What is consent?
Consent is not something that you should ever forget, dismiss or take for granted. Consent is necessary for all sexual activity.
Consent to sexual acts is defined in the Sexual Offences Act 2003, and the key elements are that a person agrees to the act by choice... and has freedom to make that choice.
- Consent is comfortable, active, retractable, chosen, and an ongoing conversation.
- Consent is not assumed, pressured, expected, under the influence nor carried forward.
- If you do not receive a clear 'yes' every time for every act, then it is not consent. It is that simple. There are no maybes, no blurred lines, and no compromises. You must have clear consent to sexually touch or penetrate somebody else.
- When someone says 'no', that is not a tease. 'No' does not mean 'maybe'. 'No' does not mean 'later'. 'No' is not negotiable.
Consent Matters: Boundaries, Respect and Positive Intervention
Learn about sexual consent in a safe space by completing our online course Consent Matters, open to all students at Warwick on Moodle.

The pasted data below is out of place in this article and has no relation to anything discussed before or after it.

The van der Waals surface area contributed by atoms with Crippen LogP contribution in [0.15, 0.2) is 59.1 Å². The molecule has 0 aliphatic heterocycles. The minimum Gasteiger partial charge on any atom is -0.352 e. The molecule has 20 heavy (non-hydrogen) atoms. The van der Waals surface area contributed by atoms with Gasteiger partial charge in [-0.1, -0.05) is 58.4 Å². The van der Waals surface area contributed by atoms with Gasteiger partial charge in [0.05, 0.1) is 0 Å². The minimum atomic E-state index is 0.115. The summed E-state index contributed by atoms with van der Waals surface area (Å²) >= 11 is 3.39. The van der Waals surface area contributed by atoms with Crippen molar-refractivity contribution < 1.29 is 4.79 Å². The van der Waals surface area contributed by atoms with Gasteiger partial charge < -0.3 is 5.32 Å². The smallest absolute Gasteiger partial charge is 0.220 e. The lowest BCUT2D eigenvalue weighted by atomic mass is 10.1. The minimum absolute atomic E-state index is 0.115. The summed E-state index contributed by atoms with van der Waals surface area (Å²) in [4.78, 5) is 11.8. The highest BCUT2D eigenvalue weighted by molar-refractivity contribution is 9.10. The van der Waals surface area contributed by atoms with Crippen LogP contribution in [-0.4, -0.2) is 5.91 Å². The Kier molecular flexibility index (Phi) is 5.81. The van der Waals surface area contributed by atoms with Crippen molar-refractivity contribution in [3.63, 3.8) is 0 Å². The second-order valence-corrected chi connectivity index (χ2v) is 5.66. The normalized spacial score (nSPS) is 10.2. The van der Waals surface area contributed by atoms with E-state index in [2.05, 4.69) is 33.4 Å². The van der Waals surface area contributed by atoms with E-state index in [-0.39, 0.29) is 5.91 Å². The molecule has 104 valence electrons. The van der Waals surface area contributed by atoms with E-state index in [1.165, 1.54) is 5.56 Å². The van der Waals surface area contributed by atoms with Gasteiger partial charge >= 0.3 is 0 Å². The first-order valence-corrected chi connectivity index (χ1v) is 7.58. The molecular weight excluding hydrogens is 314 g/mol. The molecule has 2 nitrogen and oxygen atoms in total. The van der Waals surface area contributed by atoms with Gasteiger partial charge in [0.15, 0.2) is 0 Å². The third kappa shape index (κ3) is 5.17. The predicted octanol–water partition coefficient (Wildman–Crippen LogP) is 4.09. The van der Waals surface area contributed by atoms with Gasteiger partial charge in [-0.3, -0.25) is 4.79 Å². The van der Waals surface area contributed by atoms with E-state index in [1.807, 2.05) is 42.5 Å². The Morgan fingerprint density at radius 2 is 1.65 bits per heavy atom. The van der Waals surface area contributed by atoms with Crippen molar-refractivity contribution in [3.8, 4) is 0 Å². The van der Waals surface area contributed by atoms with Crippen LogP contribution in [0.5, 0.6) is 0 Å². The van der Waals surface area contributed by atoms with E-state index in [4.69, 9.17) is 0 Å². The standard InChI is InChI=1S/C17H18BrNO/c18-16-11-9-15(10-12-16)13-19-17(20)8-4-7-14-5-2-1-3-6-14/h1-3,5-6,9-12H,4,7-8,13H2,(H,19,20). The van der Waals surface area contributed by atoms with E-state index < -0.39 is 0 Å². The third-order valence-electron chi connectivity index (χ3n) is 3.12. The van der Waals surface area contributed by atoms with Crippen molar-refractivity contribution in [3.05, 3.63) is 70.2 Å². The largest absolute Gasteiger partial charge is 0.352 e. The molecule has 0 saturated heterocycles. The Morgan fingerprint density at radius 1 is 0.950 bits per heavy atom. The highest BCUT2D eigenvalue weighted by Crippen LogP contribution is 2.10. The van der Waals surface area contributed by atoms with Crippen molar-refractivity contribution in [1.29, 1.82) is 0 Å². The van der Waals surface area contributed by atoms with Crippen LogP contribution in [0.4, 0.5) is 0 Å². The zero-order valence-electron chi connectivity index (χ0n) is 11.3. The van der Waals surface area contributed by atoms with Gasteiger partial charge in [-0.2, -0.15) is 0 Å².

As part of the University’s ongoing commitment to fostering a safe, respectful environment on campus, all students have access to a free online course which explores the nature of sexual consent. Simply click on the Consent Matters link or log onto Moodle and type Consent Matters in the search box to access the course.
Consent Matters: Boundaries, Respect and Positive Intervention is an engaging online course with three main aims. Firstly, to help you understand sexual consent, so that you know when you have it and how to recognise situations when it can and can’t be given, whatever your gender or sexuality. Secondly, to support you in thinking about your own boundaries and how to talk about them. Thirdly, to demonstrate different ways you could step in if you see or hear something you’re uncomfortable with and make your university community a better place.
The Moodle module includes information and support for survivors of sexual violence/anyone who may have been affected by sexual violence as well as providing advice and guidance for those supporting anyone who has been affected.